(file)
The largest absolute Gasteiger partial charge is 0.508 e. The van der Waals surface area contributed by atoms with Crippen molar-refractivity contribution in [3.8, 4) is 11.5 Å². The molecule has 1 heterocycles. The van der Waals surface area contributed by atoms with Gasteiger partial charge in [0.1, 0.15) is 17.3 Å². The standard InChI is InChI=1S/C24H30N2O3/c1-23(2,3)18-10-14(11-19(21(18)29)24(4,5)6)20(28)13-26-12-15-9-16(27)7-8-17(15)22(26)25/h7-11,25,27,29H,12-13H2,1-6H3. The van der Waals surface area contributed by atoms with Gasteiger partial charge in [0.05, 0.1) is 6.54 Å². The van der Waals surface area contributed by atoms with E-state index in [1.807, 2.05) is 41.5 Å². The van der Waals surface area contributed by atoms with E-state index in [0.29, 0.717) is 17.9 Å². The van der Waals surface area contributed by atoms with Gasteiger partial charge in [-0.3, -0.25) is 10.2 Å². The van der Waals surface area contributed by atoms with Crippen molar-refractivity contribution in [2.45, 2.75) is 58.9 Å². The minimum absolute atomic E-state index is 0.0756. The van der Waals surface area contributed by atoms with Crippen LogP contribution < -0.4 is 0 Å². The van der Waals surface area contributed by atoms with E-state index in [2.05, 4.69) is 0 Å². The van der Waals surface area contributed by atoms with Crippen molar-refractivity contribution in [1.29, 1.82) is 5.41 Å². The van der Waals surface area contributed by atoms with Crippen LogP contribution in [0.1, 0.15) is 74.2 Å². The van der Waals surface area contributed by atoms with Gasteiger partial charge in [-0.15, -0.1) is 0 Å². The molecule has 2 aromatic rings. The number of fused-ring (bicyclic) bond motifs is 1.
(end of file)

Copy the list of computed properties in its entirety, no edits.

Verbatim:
The largest absolute Gasteiger partial charge is 0.508 e. The van der Waals surface area contributed by atoms with Crippen molar-refractivity contribution in [3.8, 4) is 11.5 Å². The molecule has 1 heterocycles. The van der Waals surface area contributed by atoms with Gasteiger partial charge in [0.1, 0.15) is 17.3 Å². The standard InChI is InChI=1S/C24H30N2O3/c1-23(2,3)18-10-14(11-19(21(18)29)24(4,5)6)20(28)13-26-12-15-9-16(27)7-8-17(15)22(26)25/h7-11,25,27,29H,12-13H2,1-6H3. The van der Waals surface area contributed by atoms with Gasteiger partial charge in [0.05, 0.1) is 6.54 Å². The van der Waals surface area contributed by atoms with E-state index in [1.807, 2.05) is 41.5 Å². The van der Waals surface area contributed by atoms with E-state index in [0.29, 0.717) is 17.9 Å². The van der Waals surface area contributed by atoms with Gasteiger partial charge in [-0.3, -0.25) is 10.2 Å². The van der Waals surface area contributed by atoms with Crippen molar-refractivity contribution in [2.45, 2.75) is 58.9 Å². The minimum absolute atomic E-state index is 0.0756. The van der Waals surface area contributed by atoms with Crippen LogP contribution < -0.4 is 0 Å². The van der Waals surface area contributed by atoms with E-state index in [2.05, 4.69) is 0 Å². The van der Waals surface area contributed by atoms with Crippen molar-refractivity contribution in [1.29, 1.82) is 5.41 Å². The van der Waals surface area contributed by atoms with Crippen LogP contribution in [0.1, 0.15) is 74.2 Å². The van der Waals surface area contributed by atoms with Gasteiger partial charge in [-0.15, -0.1) is 0 Å². The molecule has 2 aromatic rings. The number of fused-ring (bicyclic) bond motifs is 1.